September 26, 2021 Mountain Sunday: The Call of Creation to the Compassion of the Creator, by Pastor David

Mark 9:38-50 John said to him, "Teacher, we saw someone casting out demons in your name, and we tried to stop him, because he was not following us.” 39 But Jesus said, "Do not stop him; for no one who does a deed of power in my name will be able soon afterward to speak evil of me. 40 Whoever is not against us is for us. 41 For truly I tell you, whoever gives you a cup of water to drink because you bear the name of Christ will by no means lose the reward. 
42 "If any of you put a stumbling block before one of these little ones who believe in me, it would be better for you if a great millstone were hung around your neck and you were thrown into the sea. 43 If your hand causes you to stumble, cut it off; it is better for you to enter life maimed than to have two hands and to go to hell, to the unquenchable fire. 5 And if your foot causes you to stumble, cut it off; it is better for you to enter life lame than to have two feet and to be thrown into hell. 47 And if your eye causes you to stumble, tear it out; it is better for you to enter the kingdom of God with one eye than to have two eyes and to be thrown into hell, 48 where their worm never dies, and the fire is never quenched. 49 "For everyone will be salted with fire. 50 Salt is good; but if salt has lost its saltiness, how can you season it? Have salt in yourselves, and be at peace with one another.”

Imagine yourself on the top of a mountain, looking out over a beautiful valley of autumn colored trees as far as you can see. Take a moment now to hold that Earth and the beauty of all of life in your heart in praise and thanksgiving.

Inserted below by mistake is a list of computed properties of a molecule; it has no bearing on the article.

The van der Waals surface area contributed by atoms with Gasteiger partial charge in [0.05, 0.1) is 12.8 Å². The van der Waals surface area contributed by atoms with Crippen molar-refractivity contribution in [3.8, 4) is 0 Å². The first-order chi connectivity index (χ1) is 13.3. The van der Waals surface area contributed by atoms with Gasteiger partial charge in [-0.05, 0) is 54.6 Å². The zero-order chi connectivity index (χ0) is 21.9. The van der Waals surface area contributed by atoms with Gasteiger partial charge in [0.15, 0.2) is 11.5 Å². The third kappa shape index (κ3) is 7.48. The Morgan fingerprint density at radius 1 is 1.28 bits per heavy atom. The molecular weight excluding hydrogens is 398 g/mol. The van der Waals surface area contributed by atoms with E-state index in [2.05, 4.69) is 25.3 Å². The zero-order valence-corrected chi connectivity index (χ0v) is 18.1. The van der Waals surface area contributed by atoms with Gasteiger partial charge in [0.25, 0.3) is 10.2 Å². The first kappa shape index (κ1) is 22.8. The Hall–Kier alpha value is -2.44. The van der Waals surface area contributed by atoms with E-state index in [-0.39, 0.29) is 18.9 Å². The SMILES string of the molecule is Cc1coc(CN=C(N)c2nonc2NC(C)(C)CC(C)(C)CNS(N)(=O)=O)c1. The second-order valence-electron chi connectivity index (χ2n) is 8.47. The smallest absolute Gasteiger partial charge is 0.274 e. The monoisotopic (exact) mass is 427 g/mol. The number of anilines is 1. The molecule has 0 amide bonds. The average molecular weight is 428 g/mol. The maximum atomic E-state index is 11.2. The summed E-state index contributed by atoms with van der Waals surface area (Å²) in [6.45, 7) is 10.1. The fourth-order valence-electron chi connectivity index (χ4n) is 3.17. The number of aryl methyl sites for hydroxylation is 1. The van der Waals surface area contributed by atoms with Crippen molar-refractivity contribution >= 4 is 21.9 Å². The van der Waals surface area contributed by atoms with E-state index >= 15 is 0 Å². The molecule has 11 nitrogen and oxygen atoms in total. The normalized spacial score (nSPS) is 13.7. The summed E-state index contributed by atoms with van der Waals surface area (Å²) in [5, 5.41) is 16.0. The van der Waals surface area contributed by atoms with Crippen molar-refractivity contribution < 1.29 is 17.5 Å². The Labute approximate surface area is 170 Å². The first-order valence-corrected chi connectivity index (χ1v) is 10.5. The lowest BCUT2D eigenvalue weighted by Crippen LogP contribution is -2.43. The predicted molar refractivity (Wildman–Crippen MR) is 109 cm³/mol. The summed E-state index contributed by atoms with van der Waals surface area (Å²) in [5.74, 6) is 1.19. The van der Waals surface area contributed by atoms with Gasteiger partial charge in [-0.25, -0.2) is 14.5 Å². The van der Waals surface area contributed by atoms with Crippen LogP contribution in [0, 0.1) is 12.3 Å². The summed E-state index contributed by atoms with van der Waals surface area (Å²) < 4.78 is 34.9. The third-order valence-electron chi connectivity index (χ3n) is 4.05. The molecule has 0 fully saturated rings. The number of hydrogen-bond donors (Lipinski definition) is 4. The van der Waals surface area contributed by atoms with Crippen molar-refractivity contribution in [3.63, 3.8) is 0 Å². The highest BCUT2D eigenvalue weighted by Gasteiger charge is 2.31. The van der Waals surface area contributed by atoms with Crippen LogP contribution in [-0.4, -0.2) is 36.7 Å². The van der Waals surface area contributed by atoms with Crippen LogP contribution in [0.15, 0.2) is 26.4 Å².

September 26, 2021 Mountain Sunday: 
The Call of Creation to the Compassion of the Creator

Mountains can be holy places for real, can’t they? I’ve walked up mountains, often with my brother her - because he likes to climb mountains - and the view, the air, the fact that you can see and smell and feel the earth around you - somehow it makes it feel like a sacred place. One can have a sense of God’s presence. Sometimes in my meditations, like the one this morning, I remember going to a place like that just to help me connect with the divine in the present moment. I want us to think a little bit this morning about what God’s sacred places are like - particularly in relation to mountains. 

As I was thinking about mountains this week, I recalled playing King of the Mountain. Mostly of us have probably played that game at some time - especially the guys. King of the Mountain. It doesn’t matter how big the mountain it is - It can be a hill. It can be couch. It can be, as it was for me this summer - a raft in a lake. 


I watched two young guys in the lake -who were brothers, one younger and smaller than the other (much smaller than the guys in this picture). They were playing on a large blue piece of foam that floated easily in the lake like a raft. The bigger one says the smaller, “Let’s play king of the mountain.” The little one knows what this means. It means he’s going to get tossed off the raft, and he says so. “OK,” he says, I’ll play. I know you’re going to win.” But he was game. King of the mountain is fun - sort of, even if you fall. 
The young guy went to it. He stayed low, and scrambled into his brother. He pushed his hardest. His brother moved, a little. That was a small victory for him. He didn’t make it easy. But a few seconds later, the younger brother went over the side. So, I swam to the the raft and climbed up and I said, “Can I play?” The bigger brother looked at me - twice again as big as him, just as he was with his younger brother. He kind of gulped, like he was thinking what his little brother had been thinking, and said “OK,” King of the mountain is fun- sort of, even if you fall.